We, too, can think that way. When earthly troubles close in on us, heaven's promises seem unreal and remote. When we fix our gaze on the near horizon, envious thoughts, resentments, and greedy impulses seem to make sense to us. After all, if we follow their enticing logic, maybe we can grab hold of the things we want right now.

The remedy to this, of course, is to set our sights on high, to heaven, our promised home. By God's mercy and power — by His fatherhood! — He has promised us great things. Now we live in a state of grace but then, when we are with "Our Father in heaven," we will live in a state of glory. Now we are His temples; but then, He will be our temple. Now He lives in us; but then, we will live in Him.

Though we're not home yet, God the Father is with us and He has the power to lead us through the desert and across the Jordan. Though we have a long journey ahead, He is always in our midst.

ACKNOWLEDGEMENT

Scott Hahn. "Our Father . . . in Heaven." Lay Witness (July/August 2002).

This article is reprinted with permission from Lay Witness magazine. Lay Witness is a publication of Catholic United for the Faith, Inc., an international lay apostolate founded in 1968 to support, defend, and advance the efforts of the teaching Church.

THE AUTHOR

Scott Hahn is Professor of Theology and Scripture at Franciscan University of Steubenville, where he has taught since 1990, and is the founder and director of the Saint Paul Center for Biblical Theology. In 2005, he was appointed as the inaugural Chair of Biblical Theology and Liturgical Proclamation at St. Vincent Seminary in Latrobe, Pennsylvania. Letter and Spirit (Doubleday: New York, 2005) and Understanding the Scriptures (Midwest Theological Forum: Chicago, 2005) are the titles of his newest books. He is also the author of Swear to God, Scripture Matters, Lord Have Mercy, Understanding Our Father, First Comes Love: Finding Your Family in the Church and the Trinity, Hail Holy Queen: The Mother of God in the Word of God, The Lamb's Supper: The Mass as Heaven on Earth, A Father Who Keeps His Promises: God's Covenant Love in Scripture, Rome Sweet Home: Our Journey to Catholicism, and co-editor of Catholic for a Reason: Scripture and the Mystery of the Family of God. Dr. Hahn has also written numerous articles in lay and academic publications.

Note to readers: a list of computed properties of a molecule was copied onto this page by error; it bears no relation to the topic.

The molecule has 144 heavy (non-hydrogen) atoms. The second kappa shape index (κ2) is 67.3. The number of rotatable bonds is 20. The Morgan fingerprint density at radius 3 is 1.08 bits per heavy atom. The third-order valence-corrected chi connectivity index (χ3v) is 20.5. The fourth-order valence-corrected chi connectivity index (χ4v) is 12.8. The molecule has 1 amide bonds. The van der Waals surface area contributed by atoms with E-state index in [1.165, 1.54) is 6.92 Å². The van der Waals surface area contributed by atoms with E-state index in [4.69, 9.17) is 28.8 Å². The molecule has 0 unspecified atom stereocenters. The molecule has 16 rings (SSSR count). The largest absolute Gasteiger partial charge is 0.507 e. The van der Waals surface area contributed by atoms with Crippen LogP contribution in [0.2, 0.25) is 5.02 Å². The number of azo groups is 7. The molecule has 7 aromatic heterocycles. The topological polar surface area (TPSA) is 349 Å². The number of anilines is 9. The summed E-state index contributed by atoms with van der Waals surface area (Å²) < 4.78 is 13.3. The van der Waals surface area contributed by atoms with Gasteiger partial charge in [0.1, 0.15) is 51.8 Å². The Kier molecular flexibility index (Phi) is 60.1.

Scott Hahn received his Bachelor of Arts degree with a triple-major in Theology, Philosophy and Economics from Grove City College, Pennsylvania, in 1979, his Masters of Divinity from Gordon-Conwell Theological Seminary in 1982, and his Ph.D. in Biblical Theology from Marquette University in 1995. Scott has ten years of youth and pastoral ministry experience in Protestant congregations (in Pennsylvania, Ohio, Massachusetts, Kansas and Virginia) and is a former Professor of Theology at Chesapeake Theological Seminary. He was ordained in 1982 at Trinity Presbyterian Church in Fairfax, Virginia. He entered the Catholic Church at the Easter Vigil, 1986.

Copyright © 2002 LayWitness